Business trips to New York are the most expensive at roughly $1,633. This is followed by San Francisco ($1,603), Boston ($1,552), Seattle ($1,441), Washington, DC ($1,429), and Los Angeles ($1,395).

Business trips to New York are the most expensive at roughly $1,633

The least expensive city is Orlando at $963.

Source: Motus

Pandemic-related business travel statistics

Corporate travel during the pandemic was suspended. International and domestic business trips were canceled because everyone had to stay home.

This led to business travel spend going down. These statistics will give us a glimpse of how business travel spend was affected in the last couple of years.

The tourism market lost $1.4 trillion to $1.9 trillion in travel spend.

International travel worldwide took a dip in 2020 as soon as the pandemic hit. It went down by 58% to 78%.

International travel worldwide took a dip in 2020 as soon as the pandemic hit. It went down by 58% to 78%

The tourism market lost $1.4 trillion to $1.9 trillion in travel spend.

Source: The Travel Industry Turned Upside Down Report

The pandemic hit business trips harder than leisure.

According to a report, 2020 projected leisure trips to drop by 24%. However, business trips were set to go down by as much as 60%.

From March to September 2020, travel spending for international and domestic business travelers in the United States went down by 77% compared to the year before. That’s a total loss of $162 billion for the US economy.

Source: Getting Back to Business Report

Business travel spending fell from 26% down to 14% in the US.

Before the pandemic hit, business travel spending was responsible for 26% of total traveling spend in the US.

However, by the end of 2021, that percentage dropped to 14%.

Business travel spending declined rapidly in 2020

At the end of 2021, business travel spending remained at just 41% of 2019’s total spending.

Source: US Travel

Post-pandemic business travel statistics

Business travel is poised to make a return now that Covid-19 restrictions are being eased. But what will a business trip look like in the coming months and years?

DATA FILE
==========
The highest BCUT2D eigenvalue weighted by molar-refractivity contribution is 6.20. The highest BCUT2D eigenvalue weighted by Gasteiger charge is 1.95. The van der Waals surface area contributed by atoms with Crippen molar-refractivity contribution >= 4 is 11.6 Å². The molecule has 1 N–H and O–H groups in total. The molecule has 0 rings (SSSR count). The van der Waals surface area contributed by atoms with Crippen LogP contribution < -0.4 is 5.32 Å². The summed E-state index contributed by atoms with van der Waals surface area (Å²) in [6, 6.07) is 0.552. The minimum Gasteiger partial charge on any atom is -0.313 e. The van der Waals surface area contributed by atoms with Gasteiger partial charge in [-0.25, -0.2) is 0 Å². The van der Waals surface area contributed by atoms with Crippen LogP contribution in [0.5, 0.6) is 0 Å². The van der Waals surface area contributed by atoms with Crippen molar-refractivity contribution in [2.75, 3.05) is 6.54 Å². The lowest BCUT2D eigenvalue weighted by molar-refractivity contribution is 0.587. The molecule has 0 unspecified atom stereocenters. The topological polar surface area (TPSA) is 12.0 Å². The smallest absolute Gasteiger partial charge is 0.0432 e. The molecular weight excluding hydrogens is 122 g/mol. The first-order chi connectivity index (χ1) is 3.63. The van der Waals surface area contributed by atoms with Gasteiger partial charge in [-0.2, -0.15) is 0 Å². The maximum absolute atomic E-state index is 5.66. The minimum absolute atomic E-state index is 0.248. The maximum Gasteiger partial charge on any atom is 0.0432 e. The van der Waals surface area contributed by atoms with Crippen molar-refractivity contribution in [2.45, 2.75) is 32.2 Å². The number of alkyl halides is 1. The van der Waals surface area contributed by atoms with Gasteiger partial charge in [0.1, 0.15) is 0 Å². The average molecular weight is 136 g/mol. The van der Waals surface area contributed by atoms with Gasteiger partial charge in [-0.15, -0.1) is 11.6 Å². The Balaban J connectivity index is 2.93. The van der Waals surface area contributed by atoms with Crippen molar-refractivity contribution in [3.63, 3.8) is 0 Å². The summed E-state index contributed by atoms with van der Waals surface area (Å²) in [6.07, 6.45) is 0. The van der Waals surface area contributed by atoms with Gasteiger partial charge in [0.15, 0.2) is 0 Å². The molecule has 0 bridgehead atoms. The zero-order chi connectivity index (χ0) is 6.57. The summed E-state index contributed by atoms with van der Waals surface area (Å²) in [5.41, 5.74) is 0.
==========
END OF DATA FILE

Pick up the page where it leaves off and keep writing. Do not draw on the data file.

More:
These business travel statistics are for corporate travelers that want to see where the industry is headed. Can they expect more business trips? Or will corporate travel managers have to pull back on corporate travel spending?

62% of companies are optimistic that the business travel market will recover in the next 6 months.

Companies are slowly thinking about the return of business trips. In an August 2020 survey, 62% of IATA corporate-level survey respondents were expecting the business travel market to recover in the next six months. 

However, this is down from 92% back in June of the same year.

Corporate travel restrictions remained in place in August

At the time of the survey, 60% of respondents suspended all non-essential travel. 16% suspended all non-essential international travel. 9% suspended all travel. 3% suspended all international travel. 6% only suspended international travel to risky countries. 

Source: The Travel Industry Turned Upside Down Report

By 2026 the global business market is expected to reach $791.9 billion. 

The global business market is expected to reach $791.9 billion by 2026. The US market is expected to reach $231.4 billion by then while China will be at $48.8 billion.

Meanwhile, Japan is expected to grow at 2.2% while Canada will be at 3.1%. Germany is forecast to grow at 2.4%.

Source: ReportLinker

Social distancing could cause a spike in airfares by 54%.

According to the airline industry group IATA, pandemic-related measures such as leaving the middle seat of an airplane empty for social distancing can cause a spike of 54% in airfares.

Fares will be low but air travel could become costly

And to make things worse, raising airfare by 54% doesn’t even guarantee profitability.

Source: Forbes

Business travel statistics sources

Conclusion

That wraps up our look at business travel statistics.

Global business travel is slowly making a comeback after the Covid-pandemic, however, with social distancing restrictions on planes, most business travelers expect a hike in ticket prices at some point.

If you’ve enjoyed reading through our business travel statistics post, then check our our other stat roundups: